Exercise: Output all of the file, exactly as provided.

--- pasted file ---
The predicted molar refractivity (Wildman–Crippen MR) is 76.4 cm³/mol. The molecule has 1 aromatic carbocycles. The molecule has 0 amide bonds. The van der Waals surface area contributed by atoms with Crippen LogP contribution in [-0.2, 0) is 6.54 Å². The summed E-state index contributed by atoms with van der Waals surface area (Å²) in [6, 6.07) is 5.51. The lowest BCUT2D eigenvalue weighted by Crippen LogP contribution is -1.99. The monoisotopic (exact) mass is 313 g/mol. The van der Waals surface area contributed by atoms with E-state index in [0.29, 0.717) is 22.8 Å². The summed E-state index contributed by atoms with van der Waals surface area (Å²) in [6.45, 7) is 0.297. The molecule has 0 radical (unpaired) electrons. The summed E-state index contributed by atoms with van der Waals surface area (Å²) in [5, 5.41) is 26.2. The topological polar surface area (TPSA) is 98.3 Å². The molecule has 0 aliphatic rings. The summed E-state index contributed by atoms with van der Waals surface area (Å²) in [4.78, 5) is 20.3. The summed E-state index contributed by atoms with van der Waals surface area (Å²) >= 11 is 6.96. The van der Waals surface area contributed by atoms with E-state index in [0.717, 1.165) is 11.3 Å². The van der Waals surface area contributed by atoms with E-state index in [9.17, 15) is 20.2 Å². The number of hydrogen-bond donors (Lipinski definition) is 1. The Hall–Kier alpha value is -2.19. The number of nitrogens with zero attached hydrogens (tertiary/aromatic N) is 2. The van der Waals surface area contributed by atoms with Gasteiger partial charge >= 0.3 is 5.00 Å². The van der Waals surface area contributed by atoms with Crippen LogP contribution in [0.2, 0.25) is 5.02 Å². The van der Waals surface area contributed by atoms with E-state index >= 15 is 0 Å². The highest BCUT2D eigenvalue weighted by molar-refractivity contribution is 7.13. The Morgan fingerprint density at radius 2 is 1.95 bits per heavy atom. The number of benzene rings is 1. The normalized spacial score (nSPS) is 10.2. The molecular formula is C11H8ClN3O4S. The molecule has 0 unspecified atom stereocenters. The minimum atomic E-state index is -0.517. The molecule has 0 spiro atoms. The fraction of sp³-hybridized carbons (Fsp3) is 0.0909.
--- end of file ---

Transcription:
The predicted molar refractivity (Wildman–Crippen MR) is 76.4 cm³/mol. The molecule has 1 aromatic carbocycles. The molecule has 0 amide bonds. The van der Waals surface area contributed by atoms with Crippen LogP contribution in [-0.2, 0) is 6.54 Å². The summed E-state index contributed by atoms with van der Waals surface area (Å²) in [6, 6.07) is 5.51. The lowest BCUT2D eigenvalue weighted by Crippen LogP contribution is -1.99. The monoisotopic (exact) mass is 313 g/mol. The van der Waals surface area contributed by atoms with E-state index in [0.29, 0.717) is 22.8 Å². The summed E-state index contributed by atoms with van der Waals surface area (Å²) in [6.45, 7) is 0.297. The molecule has 0 radical (unpaired) electrons. The summed E-state index contributed by atoms with van der Waals surface area (Å²) in [5, 5.41) is 26.2. The topological polar surface area (TPSA) is 98.3 Å². The molecule has 0 aliphatic rings. The summed E-state index contributed by atoms with van der Waals surface area (Å²) in [4.78, 5) is 20.3. The summed E-state index contributed by atoms with van der Waals surface area (Å²) >= 11 is 6.96. The van der Waals surface area contributed by atoms with E-state index in [0.717, 1.165) is 11.3 Å². The van der Waals surface area contributed by atoms with E-state index in [9.17, 15) is 20.2 Å². The number of hydrogen-bond donors (Lipinski definition) is 1. The Hall–Kier alpha value is -2.19. The number of nitrogens with zero attached hydrogens (tertiary/aromatic N) is 2. The van der Waals surface area contributed by atoms with Gasteiger partial charge >= 0.3 is 5.00 Å². The van der Waals surface area contributed by atoms with Crippen LogP contribution in [0.2, 0.25) is 5.02 Å². The van der Waals surface area contributed by atoms with E-state index >= 15 is 0 Å². The highest BCUT2D eigenvalue weighted by molar-refractivity contribution is 7.13. The Morgan fingerprint density at radius 2 is 1.95 bits per heavy atom. The number of benzene rings is 1. The normalized spacial score (nSPS) is 10.2. The molecular formula is C11H8ClN3O4S. The molecule has 0 unspecified atom stereocenters. The minimum atomic E-state index is -0.517. The molecule has 0 spiro atoms. The fraction of sp³-hybridized carbons (Fsp3) is 0.0909.